Connect with us


SCA dismisses ex-cop’s appeal against conviction



The Supreme Court of Appeal (SCA) has dismissed an appeal brought by former police officer David Papiki Komane against a decision of the Limpopo High Court which found him and two co-accused guilty of robbery with aggravating circumstances.

The issue before the SCA was whether the trial court should have convicted Komane based on a confession, DNA evidence, the pointing out and whether the applicant had a case to answer.

An outline of the case in the judgment states that Komane, together with three co-accused, was convicted of robbery with aggravating circumstances on January 26, 2018 in the High Court in Polokwane.

Accordingly, he was sentenced to 18 years’ imprisonment.

His application for leave to appeal against both conviction and sentence was dismissed by the High Court and he then approached the SCA.

The applicant’s conviction, according to the SCA, arose as a result of a robbery that took place at a G-Force Security Solutions (G4S) Ddpot in Marble Hall.

The movie-style heist happened shortly before midnight on December 9, 2015.

In the well-scripted attack, a group of armed men camouflaged in female clothing broke into the cash depot of the G4S premises.

They bludgeoned open the security doors and the roller garage door before they went in and removed over R11 million in cash.

The petrified female cashiers, who were busy counting the money, sought refuge in the office within the counting hall.

Footage gathered from the CCTV indicates the incident lasted less than 30 minutes.

“After the mayhem at the scene, the robbers fled the premises in various motor vehicles whilst firing gunshots,” the court papers read.

Komane was later arrested at the Marble Hall Police Station where he was employed as a constable in the South African Police Service (SAPS).

Following his arrest, his motor vehicle and home were searched but no money was found.

He was then booked into the police cells at Polokwane Police Station for the night.

On December 10, 2015, he was booked out by police officers involved in the investigation of the robbery and he directed a team of investigating officers to a homestead of a healer/priest in Siyabuswa, where he collected a parcel containing over R600 000 in cash.

The money was handed over to one Warrant Officer Lombard and was counted in the applicant’s presence.

Later in the day, Komane made a statement to one of the investigators.

In the trial court, it was submitted on behalf of the applicant that the DNA was circumstantial evidence and was inadequate to sustain a conviction.

Furthermore, the applicant contended that the High Court should not have admitted the applicant’s statement made to one of the investigating officers as the applicant was not afforded legal representation at that time.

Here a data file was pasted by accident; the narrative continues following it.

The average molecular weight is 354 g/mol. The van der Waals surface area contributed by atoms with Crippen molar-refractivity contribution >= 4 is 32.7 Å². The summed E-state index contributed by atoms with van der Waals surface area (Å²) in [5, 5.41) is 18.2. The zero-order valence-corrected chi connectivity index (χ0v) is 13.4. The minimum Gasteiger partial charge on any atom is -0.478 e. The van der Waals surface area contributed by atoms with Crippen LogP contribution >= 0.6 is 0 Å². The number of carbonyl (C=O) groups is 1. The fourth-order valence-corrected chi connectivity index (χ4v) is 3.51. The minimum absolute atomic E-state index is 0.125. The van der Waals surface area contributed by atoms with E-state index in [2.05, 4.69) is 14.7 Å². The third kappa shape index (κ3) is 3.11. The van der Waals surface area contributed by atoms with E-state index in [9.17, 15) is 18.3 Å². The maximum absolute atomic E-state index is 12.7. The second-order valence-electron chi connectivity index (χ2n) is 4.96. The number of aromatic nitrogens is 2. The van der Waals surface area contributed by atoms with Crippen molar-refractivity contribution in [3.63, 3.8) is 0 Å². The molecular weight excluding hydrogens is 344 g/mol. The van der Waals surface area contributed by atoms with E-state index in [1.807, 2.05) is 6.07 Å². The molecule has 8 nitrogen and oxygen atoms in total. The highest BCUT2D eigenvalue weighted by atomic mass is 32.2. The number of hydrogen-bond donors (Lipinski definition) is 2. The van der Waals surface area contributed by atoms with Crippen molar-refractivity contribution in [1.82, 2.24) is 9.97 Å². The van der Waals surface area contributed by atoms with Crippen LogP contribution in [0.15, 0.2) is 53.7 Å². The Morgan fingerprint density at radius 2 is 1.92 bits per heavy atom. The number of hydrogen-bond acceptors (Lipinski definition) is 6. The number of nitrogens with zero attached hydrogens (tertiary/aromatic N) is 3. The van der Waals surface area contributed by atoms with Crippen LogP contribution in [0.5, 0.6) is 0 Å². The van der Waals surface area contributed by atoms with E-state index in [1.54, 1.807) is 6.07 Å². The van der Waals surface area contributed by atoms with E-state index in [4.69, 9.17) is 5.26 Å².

He further claimed the statement was dictated to him by a Colonel Brinkman, who was also involved in the investigation of the matter.

The SCA found that the DNA of the applicant was found in a single place with that of his erstwhile co-accused one and two, who were involved in the planning and execution of the robbery from the outset, which could not be said to have been a coincidence.

The SCA also found that the detailed nature of the statement given by the applicant to the investigating officer showed that the applicant had personal knowledge of the events.

In addition, the SCA accepted that the investigating officer knew that the applicant was entitled to legal representation specifically for the purpose of taking the statement.

This, according to the judgment, was clear from the recording of the response given by Komane, where he said: “I have a legal representative who will come to court, I do not need him now.”

Consequently, the SCA held that the trial court was correct in its admission of the statement by the applicant to the investigating officer.

In respect of the pointing out, the SCA held that the manner in which the pointing out was conducted went against what is prescribed in Section 217(1) of the Criminal Procedure Act 51 of 1977.

However, the SCA found that there was sufficient circumstantial evidence on which the applicant was convicted.

It also held that the DNA evidence and the confession, together with all the other evidence, was sufficient to prove beyond reasonable doubt that the applicant, together with all his erstwhile co-accused, were complicit in the commission of the robbery with aggravating circumstances, as proven by the state.

The trial court, therefore, convicted him correctly, it concluded. – Staff Reporter


Maya appointed deputy chief justice



MAKING HISTORY AGAIN . . . Justice Mandisa Muriel Lindelwa Maya

President Cyril Ramaphosa has appointed Supreme Court of Appeal Judge President Justice Mandisa Muriel Lindelwa Maya as the deputy chief justice of of South Africa.

A statement issued by the presidency on Monday said Maya will assume her new role from September 1, 2022.

“Justice Maya will contribute to the ongoing transformation process of the judiciary,” said Ramaphosa in the statement.